The Ontario government is looking for a way to break the controversial plea bargain with schoolgirl killer Karla Homolka, dubbed "the deal with the devil," that would allow her to get out of jail in 31 months, Attorney-General David Young said yesterday.
The minister said he has asked the Niagara Regional Police Force to investigate whether Ms. Homolka broke the plea bargain by writing correspondence included in a new book, A Pact with the Devil.
"I feel there is something to investigate," Mr. Young said outside the legislature.
In the legislature, he said effects of the torture deaths of two teenaged girls at the hands of Ms. Homolka and Paul Bernardo has not gone away.
"The wounds of the communities and, of course, particularly the families who are so directly involved in this series of great tragedies haven't yet fully healed. I anticipate they will never fully heal."
Tory Marilyn Mushinski, MPP for Scarborough Centre, raised the issue of whether the information in the book supplied by Ms. Homolka breaks her plea bargain.
"It seems that she corresponded to the writer and shared some of her own experiences and thoughts. . . . Her participation in this project may have violated the plea bargain . . . an agreement that some have called 'the deal with the devil,' " Ms. Mushinski told the legislature.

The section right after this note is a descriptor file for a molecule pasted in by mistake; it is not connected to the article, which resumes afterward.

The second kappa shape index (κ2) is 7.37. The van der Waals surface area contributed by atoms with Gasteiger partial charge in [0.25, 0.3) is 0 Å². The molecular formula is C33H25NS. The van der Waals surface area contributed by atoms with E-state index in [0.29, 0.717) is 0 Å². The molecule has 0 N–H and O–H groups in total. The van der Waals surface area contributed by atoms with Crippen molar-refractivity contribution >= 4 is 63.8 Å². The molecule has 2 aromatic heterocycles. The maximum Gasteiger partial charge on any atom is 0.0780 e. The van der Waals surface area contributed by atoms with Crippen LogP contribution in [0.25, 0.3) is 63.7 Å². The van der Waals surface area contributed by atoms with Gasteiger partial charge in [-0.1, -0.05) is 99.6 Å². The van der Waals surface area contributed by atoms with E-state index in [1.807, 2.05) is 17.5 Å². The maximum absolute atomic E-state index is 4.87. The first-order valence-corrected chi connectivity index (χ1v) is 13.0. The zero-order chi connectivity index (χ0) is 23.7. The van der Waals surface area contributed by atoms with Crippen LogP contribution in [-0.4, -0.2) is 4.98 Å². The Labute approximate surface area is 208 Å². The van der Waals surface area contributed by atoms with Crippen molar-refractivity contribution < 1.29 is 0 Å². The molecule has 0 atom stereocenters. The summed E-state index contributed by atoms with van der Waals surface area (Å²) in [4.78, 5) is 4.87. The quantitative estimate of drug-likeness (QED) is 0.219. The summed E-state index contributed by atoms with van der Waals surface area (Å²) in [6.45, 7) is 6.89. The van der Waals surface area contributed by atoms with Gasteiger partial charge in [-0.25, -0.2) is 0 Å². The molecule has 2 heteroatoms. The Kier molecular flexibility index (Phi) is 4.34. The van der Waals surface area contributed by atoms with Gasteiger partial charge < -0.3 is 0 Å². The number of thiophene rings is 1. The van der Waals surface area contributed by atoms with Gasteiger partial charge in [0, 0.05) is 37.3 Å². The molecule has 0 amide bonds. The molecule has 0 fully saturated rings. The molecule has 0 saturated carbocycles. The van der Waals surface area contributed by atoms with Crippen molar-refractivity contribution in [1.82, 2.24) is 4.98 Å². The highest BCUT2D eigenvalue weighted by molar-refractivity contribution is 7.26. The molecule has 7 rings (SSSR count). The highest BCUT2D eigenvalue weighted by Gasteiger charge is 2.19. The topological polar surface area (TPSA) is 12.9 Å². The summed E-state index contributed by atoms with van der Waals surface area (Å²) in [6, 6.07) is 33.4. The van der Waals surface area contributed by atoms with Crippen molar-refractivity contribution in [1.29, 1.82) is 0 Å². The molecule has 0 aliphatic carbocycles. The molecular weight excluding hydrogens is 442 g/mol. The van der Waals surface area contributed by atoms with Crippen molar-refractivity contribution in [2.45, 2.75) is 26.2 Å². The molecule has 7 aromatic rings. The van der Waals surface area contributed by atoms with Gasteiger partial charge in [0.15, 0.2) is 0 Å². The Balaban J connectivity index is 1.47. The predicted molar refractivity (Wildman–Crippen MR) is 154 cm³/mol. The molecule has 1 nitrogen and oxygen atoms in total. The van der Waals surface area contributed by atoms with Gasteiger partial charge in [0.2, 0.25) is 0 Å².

The Crown prosecutor negotiated the plea bargain with Ms. Homolka and her lawyer in 1993, before Crown officials knew there were videotapes portraying her as a willing participant in the murders in St. Catharines of Kristen French and Leslie Mahaffy.
Under the plea bargain, which has been criticized since it was negotiated, Ms. Homolka received a 12-year sentence on two counts of manslaughter in exchange for testimony about her ex-husband.
Mr. Bernardo was convicted in 1995, and declared a dangerous offender. Ms. Homolka has spent much of her prison time in Joliette, Que., and is due to be released in July, 2005.
The controversy over the plea bargain has resurfaced with the publication of the book by Stephen Williams in Quebec this fall. Published only in French, its title is Karla, le pacte avec le diable.
Mr. Williams has said the book, which looks at how Ms. Homolka spends her years behind bars, is based partly on correspondence he had with her.
He said yesterday that he does not believe the book violates the terms of Ms. Homolka's deal. "Once again, we've got the government chasing its tail."
He added, "My book has nothing to do with the crimes; it's a book about her life in prison and the parole issues and her future. Here we have a situation where these people haven't even read my book, and they're calling for a police investigation."
But Tim Danson, lawyer for the French and Mahaffy families, suggested in an interview with Toronto radio station CFRB that it is possible Ms. Homolka's participation is a violation of the plea bargain.
"She's not to participate with the media or anyone writing a book to benefit from this."